30 JULY 1921, Page 13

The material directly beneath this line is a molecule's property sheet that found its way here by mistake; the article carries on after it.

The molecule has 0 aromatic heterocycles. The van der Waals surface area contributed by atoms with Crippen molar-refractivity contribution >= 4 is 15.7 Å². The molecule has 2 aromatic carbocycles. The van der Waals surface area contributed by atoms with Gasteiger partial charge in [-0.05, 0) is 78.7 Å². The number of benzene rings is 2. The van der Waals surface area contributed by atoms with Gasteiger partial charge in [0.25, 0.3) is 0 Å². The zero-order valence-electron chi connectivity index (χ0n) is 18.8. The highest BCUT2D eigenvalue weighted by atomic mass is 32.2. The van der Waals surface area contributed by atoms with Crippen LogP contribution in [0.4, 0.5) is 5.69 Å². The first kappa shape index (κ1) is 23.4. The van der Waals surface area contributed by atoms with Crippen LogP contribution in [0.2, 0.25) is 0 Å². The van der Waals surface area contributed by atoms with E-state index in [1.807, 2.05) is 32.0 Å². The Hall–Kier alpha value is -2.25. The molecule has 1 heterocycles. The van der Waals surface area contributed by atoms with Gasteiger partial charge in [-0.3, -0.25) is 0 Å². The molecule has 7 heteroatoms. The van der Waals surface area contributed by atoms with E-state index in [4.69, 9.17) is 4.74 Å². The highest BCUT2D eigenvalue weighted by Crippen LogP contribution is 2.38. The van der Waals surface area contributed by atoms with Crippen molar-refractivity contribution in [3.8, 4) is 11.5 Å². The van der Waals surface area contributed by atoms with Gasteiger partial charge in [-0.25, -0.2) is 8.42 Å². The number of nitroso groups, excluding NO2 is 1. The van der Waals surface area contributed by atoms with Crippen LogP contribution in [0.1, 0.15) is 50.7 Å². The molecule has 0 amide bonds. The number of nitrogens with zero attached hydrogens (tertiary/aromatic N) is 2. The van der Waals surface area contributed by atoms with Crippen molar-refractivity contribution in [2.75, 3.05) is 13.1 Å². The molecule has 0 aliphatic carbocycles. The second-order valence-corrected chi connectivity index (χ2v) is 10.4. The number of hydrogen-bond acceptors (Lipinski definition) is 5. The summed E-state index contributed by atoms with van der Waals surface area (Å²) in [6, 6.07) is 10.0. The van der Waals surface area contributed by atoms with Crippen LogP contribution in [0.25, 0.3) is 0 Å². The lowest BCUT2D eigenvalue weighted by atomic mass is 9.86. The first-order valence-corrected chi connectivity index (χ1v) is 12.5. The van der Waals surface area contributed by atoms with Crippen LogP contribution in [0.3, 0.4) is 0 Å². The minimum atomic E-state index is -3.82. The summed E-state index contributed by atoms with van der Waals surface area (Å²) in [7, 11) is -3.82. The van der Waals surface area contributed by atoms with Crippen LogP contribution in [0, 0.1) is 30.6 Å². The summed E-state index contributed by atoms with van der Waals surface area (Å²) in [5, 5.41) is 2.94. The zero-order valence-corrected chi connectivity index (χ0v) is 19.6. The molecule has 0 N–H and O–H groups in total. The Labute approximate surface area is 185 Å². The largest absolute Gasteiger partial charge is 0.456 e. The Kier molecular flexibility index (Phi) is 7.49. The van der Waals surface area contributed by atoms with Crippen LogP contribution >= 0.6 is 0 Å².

Bethell's letter and its sympathetic reference to the impending changes in the working of the above must bring hope to many who are apprehensive as to what these changes will bring about. Only those beneath the harrow realize wherein administration has failed to interpret the spirit, I believe, the King's Warrant was conceived in. The credit un- doubtedly given for economies effected is always a danger. It is only exceptionally strong-minded administrators who can stand against it, and there seems to be a difficulty in getting men of sufficiently comprehensive experience to ensure justice being done. It is under the heading of alternative retired pay the greatest hardships are likely to be experienced, for this affects the spider pensioners. Men over forty-fice years, with wives and families, are in a peculiar position when disablement compels them to begin life anew, and this is accentuated when, in the case of men whose pre-war work was overseas, it involve, making a fresh start at linme. A comparatively low medical percentage of disability prohibits a return to a tropical climate, and there are few on medical boards or pension committees wit.) realize what hardship and humiliation this may mean. For these older men time is against them and their case deserves special consideration. They have a bare chance of making good, and, with the cost of living what it is, even the maximum pension means being deprived of much of the comfort their pre-war earnings gave them. With more centralization in administering the Act their case demands watching.—I am,